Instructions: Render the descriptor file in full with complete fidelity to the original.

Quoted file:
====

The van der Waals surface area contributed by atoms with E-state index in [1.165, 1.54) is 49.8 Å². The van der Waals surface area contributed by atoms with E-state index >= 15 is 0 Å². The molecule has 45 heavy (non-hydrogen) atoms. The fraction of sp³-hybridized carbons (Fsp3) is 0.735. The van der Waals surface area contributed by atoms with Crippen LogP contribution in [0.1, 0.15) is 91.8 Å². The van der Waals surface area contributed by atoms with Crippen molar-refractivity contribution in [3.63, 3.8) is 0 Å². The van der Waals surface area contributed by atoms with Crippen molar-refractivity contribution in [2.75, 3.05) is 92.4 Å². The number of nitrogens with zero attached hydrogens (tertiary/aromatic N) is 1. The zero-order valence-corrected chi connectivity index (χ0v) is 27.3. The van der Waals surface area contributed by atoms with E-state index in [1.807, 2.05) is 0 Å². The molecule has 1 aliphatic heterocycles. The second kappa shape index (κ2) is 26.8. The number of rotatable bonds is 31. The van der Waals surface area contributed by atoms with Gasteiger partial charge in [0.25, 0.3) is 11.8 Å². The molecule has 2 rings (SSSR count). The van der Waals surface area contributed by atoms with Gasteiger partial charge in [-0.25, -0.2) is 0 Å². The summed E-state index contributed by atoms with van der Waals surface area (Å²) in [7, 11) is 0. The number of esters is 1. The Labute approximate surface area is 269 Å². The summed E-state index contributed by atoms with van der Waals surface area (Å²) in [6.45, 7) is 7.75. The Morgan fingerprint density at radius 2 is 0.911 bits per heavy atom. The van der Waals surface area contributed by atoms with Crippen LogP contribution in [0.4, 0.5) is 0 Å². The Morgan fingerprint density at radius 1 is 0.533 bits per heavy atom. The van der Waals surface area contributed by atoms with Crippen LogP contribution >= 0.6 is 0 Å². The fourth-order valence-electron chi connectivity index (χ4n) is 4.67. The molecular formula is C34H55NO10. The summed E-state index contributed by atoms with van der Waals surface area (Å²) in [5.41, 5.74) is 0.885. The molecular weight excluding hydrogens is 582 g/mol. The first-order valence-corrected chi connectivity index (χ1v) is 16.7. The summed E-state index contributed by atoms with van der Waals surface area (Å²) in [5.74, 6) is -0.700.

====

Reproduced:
The van der Waals surface area contributed by atoms with E-state index in [1.165, 1.54) is 49.8 Å². The van der Waals surface area contributed by atoms with E-state index >= 15 is 0 Å². The molecule has 45 heavy (non-hydrogen) atoms. The fraction of sp³-hybridized carbons (Fsp3) is 0.735. The van der Waals surface area contributed by atoms with Crippen LogP contribution in [0.1, 0.15) is 91.8 Å². The van der Waals surface area contributed by atoms with Crippen molar-refractivity contribution in [3.63, 3.8) is 0 Å². The van der Waals surface area contributed by atoms with Crippen molar-refractivity contribution in [2.75, 3.05) is 92.4 Å². The number of nitrogens with zero attached hydrogens (tertiary/aromatic N) is 1. The zero-order valence-corrected chi connectivity index (χ0v) is 27.3. The van der Waals surface area contributed by atoms with E-state index in [1.807, 2.05) is 0 Å². The molecule has 1 aliphatic heterocycles. The second kappa shape index (κ2) is 26.8. The number of rotatable bonds is 31. The van der Waals surface area contributed by atoms with Gasteiger partial charge in [0.25, 0.3) is 11.8 Å². The molecule has 2 rings (SSSR count). The van der Waals surface area contributed by atoms with Gasteiger partial charge in [-0.25, -0.2) is 0 Å². The summed E-state index contributed by atoms with van der Waals surface area (Å²) in [7, 11) is 0. The number of esters is 1. The Labute approximate surface area is 269 Å². The summed E-state index contributed by atoms with van der Waals surface area (Å²) in [6.45, 7) is 7.75. The Morgan fingerprint density at radius 2 is 0.911 bits per heavy atom. The van der Waals surface area contributed by atoms with Crippen LogP contribution in [0.4, 0.5) is 0 Å². The Morgan fingerprint density at radius 1 is 0.533 bits per heavy atom. The van der Waals surface area contributed by atoms with Crippen LogP contribution >= 0.6 is 0 Å². The fourth-order valence-electron chi connectivity index (χ4n) is 4.67. The molecular formula is C34H55NO10. The summed E-state index contributed by atoms with van der Waals surface area (Å²) in [5.41, 5.74) is 0.885. The molecular weight excluding hydrogens is 582 g/mol. The first-order valence-corrected chi connectivity index (χ1v) is 16.7. The summed E-state index contributed by atoms with van der Waals surface area (Å²) in [5.74, 6) is -0.700.